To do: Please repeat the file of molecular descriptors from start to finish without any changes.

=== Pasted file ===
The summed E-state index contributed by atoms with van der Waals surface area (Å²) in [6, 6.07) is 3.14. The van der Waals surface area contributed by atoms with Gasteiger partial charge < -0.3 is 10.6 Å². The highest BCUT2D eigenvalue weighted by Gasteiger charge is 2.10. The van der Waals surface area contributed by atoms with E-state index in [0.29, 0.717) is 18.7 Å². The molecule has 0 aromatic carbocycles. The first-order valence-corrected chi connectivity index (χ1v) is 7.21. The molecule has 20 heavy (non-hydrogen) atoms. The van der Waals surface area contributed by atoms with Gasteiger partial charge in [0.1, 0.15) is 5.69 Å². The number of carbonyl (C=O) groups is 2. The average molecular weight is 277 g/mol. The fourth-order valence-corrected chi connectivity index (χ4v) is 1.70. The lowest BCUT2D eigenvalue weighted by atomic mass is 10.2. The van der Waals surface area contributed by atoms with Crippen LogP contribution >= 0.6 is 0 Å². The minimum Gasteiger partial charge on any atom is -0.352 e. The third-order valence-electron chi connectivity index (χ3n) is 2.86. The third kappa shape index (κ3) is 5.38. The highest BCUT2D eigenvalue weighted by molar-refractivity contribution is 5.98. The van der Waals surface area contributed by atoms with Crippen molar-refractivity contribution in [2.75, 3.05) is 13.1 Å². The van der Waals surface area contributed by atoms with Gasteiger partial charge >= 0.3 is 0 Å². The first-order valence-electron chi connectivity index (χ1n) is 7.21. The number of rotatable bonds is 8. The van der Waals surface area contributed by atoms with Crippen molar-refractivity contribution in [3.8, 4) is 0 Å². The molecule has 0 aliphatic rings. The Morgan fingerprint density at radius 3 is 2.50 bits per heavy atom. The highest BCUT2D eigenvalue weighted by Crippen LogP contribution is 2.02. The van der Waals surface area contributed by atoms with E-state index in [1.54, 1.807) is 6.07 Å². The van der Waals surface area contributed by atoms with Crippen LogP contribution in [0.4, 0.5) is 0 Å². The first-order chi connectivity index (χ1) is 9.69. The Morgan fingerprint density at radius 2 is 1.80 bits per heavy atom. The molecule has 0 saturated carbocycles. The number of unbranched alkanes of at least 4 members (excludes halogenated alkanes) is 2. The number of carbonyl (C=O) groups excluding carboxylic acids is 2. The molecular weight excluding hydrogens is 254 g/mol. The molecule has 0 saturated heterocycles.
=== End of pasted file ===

The summed E-state index contributed by atoms with van der Waals surface area (Å²) in [6, 6.07) is 3.14. The van der Waals surface area contributed by atoms with Gasteiger partial charge < -0.3 is 10.6 Å². The highest BCUT2D eigenvalue weighted by Gasteiger charge is 2.10. The van der Waals surface area contributed by atoms with E-state index in [0.29, 0.717) is 18.7 Å². The molecule has 0 aromatic carbocycles. The first-order valence-corrected chi connectivity index (χ1v) is 7.21. The molecule has 20 heavy (non-hydrogen) atoms. The van der Waals surface area contributed by atoms with Gasteiger partial charge in [0.1, 0.15) is 5.69 Å². The number of carbonyl (C=O) groups is 2. The average molecular weight is 277 g/mol. The fourth-order valence-corrected chi connectivity index (χ4v) is 1.70. The lowest BCUT2D eigenvalue weighted by atomic mass is 10.2. The van der Waals surface area contributed by atoms with Crippen LogP contribution >= 0.6 is 0 Å². The minimum Gasteiger partial charge on any atom is -0.352 e. The third-order valence-electron chi connectivity index (χ3n) is 2.86. The third kappa shape index (κ3) is 5.38. The highest BCUT2D eigenvalue weighted by molar-refractivity contribution is 5.98. The van der Waals surface area contributed by atoms with Crippen molar-refractivity contribution in [2.75, 3.05) is 13.1 Å². The van der Waals surface area contributed by atoms with Gasteiger partial charge >= 0.3 is 0 Å². The first-order valence-electron chi connectivity index (χ1n) is 7.21. The number of rotatable bonds is 8. The van der Waals surface area contributed by atoms with Crippen molar-refractivity contribution in [3.8, 4) is 0 Å². The molecule has 0 aliphatic rings. The Morgan fingerprint density at radius 3 is 2.50 bits per heavy atom. The highest BCUT2D eigenvalue weighted by Crippen LogP contribution is 2.02. The van der Waals surface area contributed by atoms with E-state index in [1.54, 1.807) is 6.07 Å². The van der Waals surface area contributed by atoms with Crippen LogP contribution in [0.4, 0.5) is 0 Å². The first-order chi connectivity index (χ1) is 9.69. The Morgan fingerprint density at radius 2 is 1.80 bits per heavy atom. The molecule has 0 saturated carbocycles. The number of unbranched alkanes of at least 4 members (excludes halogenated alkanes) is 2. The number of carbonyl (C=O) groups excluding carboxylic acids is 2. The molecular weight excluding hydrogens is 254 g/mol. The molecule has 0 saturated heterocycles.